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Bringing Strong Ties Back in: Indirect Ties, Network Bridges, and Job Searches in China

Yanjie Bian
American Sociological Review
Vol. 62, No. 3 (Jun., 1997), pp. 366-385
Stable URL: http://www.jstor.org/stable/2657311
Page Count: 20
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Since scans are not currently available to screen readers, please contact JSTOR User Support for access. We'll provide a PDF copy for your screen reader.
Bringing Strong Ties Back in: Indirect Ties, Network Bridges, and Job Searches in China
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Abstract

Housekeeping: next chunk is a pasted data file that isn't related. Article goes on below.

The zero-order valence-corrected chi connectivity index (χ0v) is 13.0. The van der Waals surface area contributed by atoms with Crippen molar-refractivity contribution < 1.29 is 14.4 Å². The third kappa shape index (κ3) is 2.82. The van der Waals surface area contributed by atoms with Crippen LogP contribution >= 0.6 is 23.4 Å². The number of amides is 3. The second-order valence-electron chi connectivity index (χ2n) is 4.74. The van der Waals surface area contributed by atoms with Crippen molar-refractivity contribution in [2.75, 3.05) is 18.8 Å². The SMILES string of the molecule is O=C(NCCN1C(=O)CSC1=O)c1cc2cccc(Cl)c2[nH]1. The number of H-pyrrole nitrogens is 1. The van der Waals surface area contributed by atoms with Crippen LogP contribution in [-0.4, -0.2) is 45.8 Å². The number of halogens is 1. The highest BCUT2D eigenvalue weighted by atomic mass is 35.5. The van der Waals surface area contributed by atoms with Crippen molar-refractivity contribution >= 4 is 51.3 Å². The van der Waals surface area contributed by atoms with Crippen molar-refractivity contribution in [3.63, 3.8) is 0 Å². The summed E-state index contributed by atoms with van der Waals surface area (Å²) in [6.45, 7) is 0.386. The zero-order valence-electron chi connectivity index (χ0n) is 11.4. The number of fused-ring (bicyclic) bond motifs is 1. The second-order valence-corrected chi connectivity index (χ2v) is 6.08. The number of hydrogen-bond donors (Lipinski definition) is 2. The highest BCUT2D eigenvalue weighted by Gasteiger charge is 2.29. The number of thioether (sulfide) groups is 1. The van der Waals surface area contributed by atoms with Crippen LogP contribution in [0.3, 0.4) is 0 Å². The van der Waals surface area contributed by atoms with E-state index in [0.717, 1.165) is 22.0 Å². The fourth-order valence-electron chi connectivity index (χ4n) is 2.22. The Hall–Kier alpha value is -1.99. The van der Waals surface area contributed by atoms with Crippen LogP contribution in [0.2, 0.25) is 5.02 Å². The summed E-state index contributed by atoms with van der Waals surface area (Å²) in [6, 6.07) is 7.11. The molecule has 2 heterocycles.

Granovetter's (1973, 1974) "strength-of-weak-ties" argument has led to fruitful research on how individuals are matched to jobs in market economies. In analyzing the institution for assigning jobs in China, I make distinctions (1) between information and influence that flow through networks during job searches and (2) between direct ties and indirect ties used by job-seekers. I find that in China personal networks are used to influence authorities who in turn assign jobs as favors to their contacts, which is a type of unauthorized activity facilitated by strong ties characterized by trust and obligation. In a 1988 survey in Tianjin, I find that (1) jobs are acquired through strong ties more frequently than through weak ties, (2) both direct and indirect ties are used to obtain help from job-assigning authorities, (3) job-seekers and their ultimate helpers are indirectly connected through intermediaries to whom both are strongly tied, and (4) job-seekers using indirect ties are more likely to obtain better jobs than those using direct ties.

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